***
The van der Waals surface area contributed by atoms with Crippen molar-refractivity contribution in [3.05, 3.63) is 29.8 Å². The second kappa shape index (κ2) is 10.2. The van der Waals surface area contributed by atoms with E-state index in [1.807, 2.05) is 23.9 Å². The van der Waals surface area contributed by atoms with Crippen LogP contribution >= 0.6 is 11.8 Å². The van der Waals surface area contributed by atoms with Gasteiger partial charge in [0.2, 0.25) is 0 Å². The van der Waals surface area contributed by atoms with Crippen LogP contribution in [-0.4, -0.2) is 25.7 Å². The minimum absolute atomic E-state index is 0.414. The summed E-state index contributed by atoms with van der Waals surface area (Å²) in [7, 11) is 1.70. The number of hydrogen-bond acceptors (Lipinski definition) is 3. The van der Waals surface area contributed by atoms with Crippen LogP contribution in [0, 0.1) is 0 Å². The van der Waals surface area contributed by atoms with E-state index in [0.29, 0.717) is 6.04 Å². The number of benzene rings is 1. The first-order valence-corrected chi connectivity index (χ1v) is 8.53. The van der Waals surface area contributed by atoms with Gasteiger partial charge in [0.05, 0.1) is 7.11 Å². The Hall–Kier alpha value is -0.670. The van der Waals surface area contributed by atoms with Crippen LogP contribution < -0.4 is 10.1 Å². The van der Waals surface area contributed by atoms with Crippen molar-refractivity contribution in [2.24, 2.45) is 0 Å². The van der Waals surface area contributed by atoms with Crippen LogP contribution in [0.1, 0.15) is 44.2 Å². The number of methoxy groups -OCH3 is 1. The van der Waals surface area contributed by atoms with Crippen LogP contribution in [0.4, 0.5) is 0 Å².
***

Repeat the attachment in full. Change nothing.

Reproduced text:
The van der Waals surface area contributed by atoms with Crippen molar-refractivity contribution in [3.05, 3.63) is 29.8 Å². The second kappa shape index (κ2) is 10.2. The van der Waals surface area contributed by atoms with E-state index in [1.807, 2.05) is 23.9 Å². The van der Waals surface area contributed by atoms with Crippen LogP contribution >= 0.6 is 11.8 Å². The van der Waals surface area contributed by atoms with Gasteiger partial charge in [0.2, 0.25) is 0 Å². The van der Waals surface area contributed by atoms with Crippen LogP contribution in [-0.4, -0.2) is 25.7 Å². The minimum absolute atomic E-state index is 0.414. The summed E-state index contributed by atoms with van der Waals surface area (Å²) in [7, 11) is 1.70. The number of hydrogen-bond acceptors (Lipinski definition) is 3. The van der Waals surface area contributed by atoms with Crippen LogP contribution in [0, 0.1) is 0 Å². The van der Waals surface area contributed by atoms with E-state index in [0.29, 0.717) is 6.04 Å². The number of benzene rings is 1. The first-order valence-corrected chi connectivity index (χ1v) is 8.53. The van der Waals surface area contributed by atoms with Gasteiger partial charge in [0.05, 0.1) is 7.11 Å². The Hall–Kier alpha value is -0.670. The van der Waals surface area contributed by atoms with Crippen LogP contribution < -0.4 is 10.1 Å². The van der Waals surface area contributed by atoms with Crippen molar-refractivity contribution in [2.24, 2.45) is 0 Å². The van der Waals surface area contributed by atoms with Crippen LogP contribution in [0.1, 0.15) is 44.2 Å². The number of methoxy groups -OCH3 is 1. The van der Waals surface area contributed by atoms with Crippen LogP contribution in [0.4, 0.5) is 0 Å².